The model of smaller auditoriums with plush seating and food and drink service first appeared on the local scene when the Theatres at Canal Place opened in 2010, bringing a movie theater to the French Quarter and Central Business District.
Since then, local theater operator George Solomon opened a similar “movie tavern” in Covington, and The Broad Theater opened in Mid-City at North Broad Street, near Orleans Avenue, opened earlier this year.
The Broad is another four-screen theater that shows independent films along with more mainstream films from major Hollywood studios.
“You know, that’s what New Orleans is all about, the old style theaters. We have Canal Place now redone, the Prytania Theater is still in action,” said Brendan Gonzalez, who lives in New Orleans. “I think it’s time for Lakeview to get an old-school boutique theater back up and running.”
November 1, 2016
From The East Bay Times: A group of residents is hoping to transform a long-closed movie theater into a center for cinema, music and art.
Cathy and Frederick Abbott and business partner Alex McDonald want to purchase the 75-year-old Park Theater on Golden Gate Way and convert it to a performance and rehearsal space and venue for art house films.
The acquisition, according to Cathy Abbott, is a last-ditch effort to preserve the theater as a place for cinema and community gatherings. “It seemed like a now or never moment, realizing that once the theater is demolished, there’s no bringing it back,” Abbott wrote in a statement to the City Council.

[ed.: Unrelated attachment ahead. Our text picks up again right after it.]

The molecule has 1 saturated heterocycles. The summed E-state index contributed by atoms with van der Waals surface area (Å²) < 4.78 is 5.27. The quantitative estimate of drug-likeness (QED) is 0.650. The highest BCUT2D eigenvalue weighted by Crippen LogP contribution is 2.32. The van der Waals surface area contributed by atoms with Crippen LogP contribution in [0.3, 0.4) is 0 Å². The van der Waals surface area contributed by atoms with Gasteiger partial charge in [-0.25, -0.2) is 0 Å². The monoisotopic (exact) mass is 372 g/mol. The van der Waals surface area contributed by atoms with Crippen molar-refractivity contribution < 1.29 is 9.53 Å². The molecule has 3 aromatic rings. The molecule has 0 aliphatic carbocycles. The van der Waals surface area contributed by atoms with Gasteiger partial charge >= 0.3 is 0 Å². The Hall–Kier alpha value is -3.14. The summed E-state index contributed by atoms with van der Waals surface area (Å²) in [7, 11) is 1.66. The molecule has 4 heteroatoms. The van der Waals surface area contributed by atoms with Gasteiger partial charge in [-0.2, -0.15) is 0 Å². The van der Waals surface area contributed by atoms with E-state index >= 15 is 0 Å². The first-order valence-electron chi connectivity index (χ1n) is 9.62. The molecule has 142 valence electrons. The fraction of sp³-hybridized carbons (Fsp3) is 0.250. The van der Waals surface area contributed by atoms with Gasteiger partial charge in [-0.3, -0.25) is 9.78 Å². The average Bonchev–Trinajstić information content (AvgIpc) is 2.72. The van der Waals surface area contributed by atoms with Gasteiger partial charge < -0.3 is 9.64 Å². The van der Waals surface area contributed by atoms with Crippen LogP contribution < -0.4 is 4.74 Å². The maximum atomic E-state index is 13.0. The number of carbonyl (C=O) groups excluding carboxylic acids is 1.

October 30, 2016
From The Pal-Item: The historic Tivoli Theater building in downtown Richmond has been purchased by an Indianapolis-based architecture firm that hopes to turn the space into a regional office, Center City Development Corp. announced Thursday.
R&B Architects closed on the 900 E. Main St. building on Oct. 21, after determining the site would suit its needs for a satellite office space, as well as other potential commercial development projects.
Immediate plans for the building include a design studio office space and potentially a coffee bistro, R&B principal Brent Mather said.
October 27, 2016
From The Ogle County Life: Ryan Hopper knows popcorn.
Hopper, who recently opened Hopper’s Poppers in Oregon, said his family has been in the movie theater and popcorn business for decades. And he brought his successful popcorn formulas from Sycamore to Oregon to give locals a taste.